Michael Eriksson's Blog

A Swede in Germany

Follow-up II: Some more experiences with eCommerce and poor web-design II

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As a further follow-up to recent writings ([1], [2], [3]) I have to categorically advice to stay away from Cyberport. What has transpired here is so Kafkaesque as to stretch the believable.

I placed my order on the 26th March, received an email request for choice of alternate payment methods on the 27th, and immediately replied. After having received no reaction by the 29th, I sent a reminder and additionally set a deadline for the 1st of April. On the 1st, I received an email incorrectly claiming that I had not replied to the request from the 27th, with no indication that my reminder from the 29th would be known either. I immediately replied, quoting my previous emails and requested an immediate resolution.

Today (i.e. the 2nd), I received what amounts to the same email again—and again with no acknowledgment of any of my replies and reminders.

I note that I have had no email problems on my end, including no error messages, no bounces, no indications that other recipients would not receive their emails, …, and must conclude that Cyberport has a severe email problem on its end, is unable to perform even the most basic customer service actions, and/or is deliberately* doing something inexcusable.

*I tend to apply Hanlon’s Razor, but it is noteworthy that the 1st of April is involved. Combine this with an individual employee with an inexcusable attitude, and it is not impossible.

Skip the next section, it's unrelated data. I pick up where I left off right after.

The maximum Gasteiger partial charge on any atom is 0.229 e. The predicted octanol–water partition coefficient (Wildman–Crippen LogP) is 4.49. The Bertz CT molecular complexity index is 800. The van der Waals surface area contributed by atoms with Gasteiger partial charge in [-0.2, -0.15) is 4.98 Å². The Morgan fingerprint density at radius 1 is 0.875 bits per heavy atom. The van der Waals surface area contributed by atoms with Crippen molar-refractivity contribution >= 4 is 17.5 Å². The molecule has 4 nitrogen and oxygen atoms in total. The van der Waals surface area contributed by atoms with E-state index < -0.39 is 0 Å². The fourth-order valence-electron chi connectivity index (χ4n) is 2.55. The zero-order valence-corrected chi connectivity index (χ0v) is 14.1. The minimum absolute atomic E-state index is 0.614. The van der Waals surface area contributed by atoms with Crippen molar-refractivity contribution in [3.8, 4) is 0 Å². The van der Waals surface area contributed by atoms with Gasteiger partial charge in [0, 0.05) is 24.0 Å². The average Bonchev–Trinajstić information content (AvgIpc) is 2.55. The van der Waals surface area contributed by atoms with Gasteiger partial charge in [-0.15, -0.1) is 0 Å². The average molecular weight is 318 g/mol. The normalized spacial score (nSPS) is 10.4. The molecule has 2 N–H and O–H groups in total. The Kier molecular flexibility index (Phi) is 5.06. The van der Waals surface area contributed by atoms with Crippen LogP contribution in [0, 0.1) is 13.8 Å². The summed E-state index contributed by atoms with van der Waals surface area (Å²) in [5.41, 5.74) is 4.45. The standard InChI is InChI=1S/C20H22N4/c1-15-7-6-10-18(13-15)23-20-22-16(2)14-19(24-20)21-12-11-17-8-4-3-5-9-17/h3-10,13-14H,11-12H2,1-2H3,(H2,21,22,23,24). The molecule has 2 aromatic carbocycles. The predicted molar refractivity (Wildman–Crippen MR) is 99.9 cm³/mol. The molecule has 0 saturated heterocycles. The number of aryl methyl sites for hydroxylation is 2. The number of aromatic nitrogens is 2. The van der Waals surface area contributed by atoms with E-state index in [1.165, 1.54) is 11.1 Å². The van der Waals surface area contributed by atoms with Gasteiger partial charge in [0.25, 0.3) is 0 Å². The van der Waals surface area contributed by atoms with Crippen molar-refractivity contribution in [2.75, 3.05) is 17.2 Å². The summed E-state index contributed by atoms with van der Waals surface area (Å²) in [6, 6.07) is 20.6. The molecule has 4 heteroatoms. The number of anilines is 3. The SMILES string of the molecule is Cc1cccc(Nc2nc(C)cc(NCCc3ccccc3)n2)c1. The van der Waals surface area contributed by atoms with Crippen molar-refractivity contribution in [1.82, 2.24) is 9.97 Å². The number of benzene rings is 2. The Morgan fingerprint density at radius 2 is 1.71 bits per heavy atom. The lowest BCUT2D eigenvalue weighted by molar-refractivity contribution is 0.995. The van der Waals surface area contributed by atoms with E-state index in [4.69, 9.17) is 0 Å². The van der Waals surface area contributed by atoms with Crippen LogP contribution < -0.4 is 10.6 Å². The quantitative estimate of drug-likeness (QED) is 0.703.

I have now unambiguously rescinded my order.

Excursion on computers:
In parallel, I have looked for alternative providers. Apart from the problems of finding OS-free computers and an online store with reasonable payment options, I am puzzled by the current price and “bang for the buck” levels. It has been quite some time since I last followed price developments, but there does not appear to be a significant price advantage for desktop computers anymore (despite the savings on the display, keyboard, whatnot, and from the lesser need to keep things small). Very many systems sell for absolutely astronomical prices*, probably because the desktop market has been skewed towards very high-end gaming computers. The cheaper systems, on the other hand, have considerably worse** specifications than I would have expected from the standards and trends from, say, five years back (when I was much more up-to-date).

*Often upwards of two thousand Euro, quite often upwards of one thousand Euro—are we back in the 1990s?

**Many systems have dual-cores below 3 GHz. None of the cheaper systems (and far from all of the more expensive) have 16 GB of RAM, many fail to have even 8 GB, and I have even seen some with a measly 2 (!) GB. As a comparison, my 2012 desktop had 2 GB, and was not a very expensive one. By Moore’s Law, I would have expected 16 and 32 GB to dominate even among the lower end systems.

Excursion on shelves:
After Bauhaus’ failure, I visited some other websites, and found that of competitor Hornbach to be much more user-friendly. It, too, suffers from excessive reloading, but is so much faster that this is acceptable (but still not ideal). I have replaced my Bauhaus order with a roughly equivalent one from Hornbach. (The payment options were similarly weak; however, I decided to risk prepayment, seeing that Hornbach, unlike e.g. Cyberport, is well-known, “brick and mortar”, and has a history that goes back decades.)

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Written by michaeleriksson

April 2, 2019 at 1:47 pm

2 Responses

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  1. […] never-ending story of eCommerce continues. I had moved my shelve order to Hornbach, and the ordering was surprisingly free of problems. The delivery? That is a different […]

  2. […] The below, minus an excursion, was written some days after [1], and was intended to round out the discussions in that series of texts. Unfortunately, various […]


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